It was just a matter of time before someone files for a divorce after the Ashley Madison incident.
According to a report by The Telegraph it happened, and many more are about to come.
Nigel Shepherd, a partner at the family law firm Mills & Reeve, revealed that a married woman had contacted after discovering her partner's details among the millions of leaked accounts.
He told The Times: "If someone finds out if their partner is set up on a site which exists wholly for facilitating adultery, it's hardly surprising they are taking advice about it."
There have also been those who aren't so trigger-happy to give a lawyer a call. Instead, they have contacted Relate, a relationship counselling service.
Denise Knowles, a Relate counsellor, said the leak had brought up "lots of difficult emotions" for those affected. "Even if you haven't been directly affected, the coverage may have prompted you to start questioning your own relationship," she said.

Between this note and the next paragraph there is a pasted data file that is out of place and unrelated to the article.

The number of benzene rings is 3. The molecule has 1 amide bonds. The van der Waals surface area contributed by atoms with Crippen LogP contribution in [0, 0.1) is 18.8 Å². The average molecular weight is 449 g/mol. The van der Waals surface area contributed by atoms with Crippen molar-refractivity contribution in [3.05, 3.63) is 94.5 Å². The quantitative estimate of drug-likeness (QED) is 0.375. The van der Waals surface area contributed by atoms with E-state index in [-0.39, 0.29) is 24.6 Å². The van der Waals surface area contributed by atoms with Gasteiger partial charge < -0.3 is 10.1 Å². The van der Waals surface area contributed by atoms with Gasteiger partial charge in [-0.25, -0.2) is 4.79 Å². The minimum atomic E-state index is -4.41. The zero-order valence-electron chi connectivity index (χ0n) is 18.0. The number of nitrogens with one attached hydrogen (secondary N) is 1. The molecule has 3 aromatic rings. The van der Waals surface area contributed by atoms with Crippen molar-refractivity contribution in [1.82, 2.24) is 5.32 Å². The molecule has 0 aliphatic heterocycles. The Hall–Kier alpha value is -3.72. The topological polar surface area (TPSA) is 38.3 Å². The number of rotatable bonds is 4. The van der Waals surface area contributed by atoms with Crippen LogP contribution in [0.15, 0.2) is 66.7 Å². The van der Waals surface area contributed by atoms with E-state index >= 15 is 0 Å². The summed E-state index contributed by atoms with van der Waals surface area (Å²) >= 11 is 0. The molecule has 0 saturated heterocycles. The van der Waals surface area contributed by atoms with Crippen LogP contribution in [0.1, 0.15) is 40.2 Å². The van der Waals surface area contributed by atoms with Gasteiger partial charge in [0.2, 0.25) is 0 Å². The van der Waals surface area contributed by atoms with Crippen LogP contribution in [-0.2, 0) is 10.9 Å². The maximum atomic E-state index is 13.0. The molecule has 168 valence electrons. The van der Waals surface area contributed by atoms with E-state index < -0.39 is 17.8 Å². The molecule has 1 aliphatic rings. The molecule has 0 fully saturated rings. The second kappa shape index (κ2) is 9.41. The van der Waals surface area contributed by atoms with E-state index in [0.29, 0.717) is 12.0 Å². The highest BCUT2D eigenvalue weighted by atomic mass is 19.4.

It was also said in the report that the site might be facing tons of civil claims, which might cost them more than a billion pounds.
Luke Scanlon, technology lawyer at Pinsent Masons, said: "The interesting thing about this incident is that recent court decisions in the UK have been leaning towards the view that a claim can be brought when no financial loss occurs but where a person experiences distress as a result of a data breach.
"In the case of Ashley Madison, which is reported has 1.2 million subscribers in the UK alone, if each were to try to claim for £1000 in compensation Ashley Madison could see itself incurring costs of up to £1.2 billion. Even if claims for distress in this case are modest, the sheer volume of data breached and individuals affected in this attack could have a critical impact on the company.
"This event reinforces the need for businesses to not just think about what is mandatory by law in information security, but what is best practice.”